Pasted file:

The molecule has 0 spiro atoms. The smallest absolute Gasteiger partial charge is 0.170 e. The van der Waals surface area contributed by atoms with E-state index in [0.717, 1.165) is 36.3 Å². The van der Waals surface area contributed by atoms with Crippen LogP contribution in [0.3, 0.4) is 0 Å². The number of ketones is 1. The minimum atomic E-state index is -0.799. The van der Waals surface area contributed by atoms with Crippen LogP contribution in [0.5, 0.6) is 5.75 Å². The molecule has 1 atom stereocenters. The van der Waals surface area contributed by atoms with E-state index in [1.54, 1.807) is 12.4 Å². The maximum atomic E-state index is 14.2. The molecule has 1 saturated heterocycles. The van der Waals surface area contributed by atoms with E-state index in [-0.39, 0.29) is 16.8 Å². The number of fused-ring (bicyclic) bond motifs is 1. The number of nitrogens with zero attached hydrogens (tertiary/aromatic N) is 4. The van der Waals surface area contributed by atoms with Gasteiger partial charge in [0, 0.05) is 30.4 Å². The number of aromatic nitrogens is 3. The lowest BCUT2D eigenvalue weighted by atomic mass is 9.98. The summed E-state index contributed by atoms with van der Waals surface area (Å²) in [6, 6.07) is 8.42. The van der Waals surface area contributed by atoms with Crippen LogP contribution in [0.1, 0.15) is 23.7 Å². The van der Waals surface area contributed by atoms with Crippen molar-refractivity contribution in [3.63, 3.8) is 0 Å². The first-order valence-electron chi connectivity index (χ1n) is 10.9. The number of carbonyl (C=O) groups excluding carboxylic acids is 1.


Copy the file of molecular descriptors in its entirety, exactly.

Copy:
The molecule has 0 spiro atoms. The smallest absolute Gasteiger partial charge is 0.170 e. The van der Waals surface area contributed by atoms with E-state index in [0.717, 1.165) is 36.3 Å². The van der Waals surface area contributed by atoms with Crippen LogP contribution in [0.3, 0.4) is 0 Å². The number of ketones is 1. The minimum atomic E-state index is -0.799. The van der Waals surface area contributed by atoms with Crippen LogP contribution in [0.5, 0.6) is 5.75 Å². The molecule has 1 atom stereocenters. The van der Waals surface area contributed by atoms with E-state index in [1.54, 1.807) is 12.4 Å². The maximum atomic E-state index is 14.2. The molecule has 1 saturated heterocycles. The van der Waals surface area contributed by atoms with E-state index in [-0.39, 0.29) is 16.8 Å². The number of fused-ring (bicyclic) bond motifs is 1. The number of nitrogens with zero attached hydrogens (tertiary/aromatic N) is 4. The van der Waals surface area contributed by atoms with Gasteiger partial charge in [0, 0.05) is 30.4 Å². The number of aromatic nitrogens is 3. The lowest BCUT2D eigenvalue weighted by atomic mass is 9.98. The summed E-state index contributed by atoms with van der Waals surface area (Å²) in [6, 6.07) is 8.42. The van der Waals surface area contributed by atoms with Crippen LogP contribution in [0.1, 0.15) is 23.7 Å². The van der Waals surface area contributed by atoms with Crippen molar-refractivity contribution in [3.63, 3.8) is 0 Å². The first-order valence-electron chi connectivity index (χ1n) is 10.9. The number of carbonyl (C=O) groups excluding carboxylic acids is 1.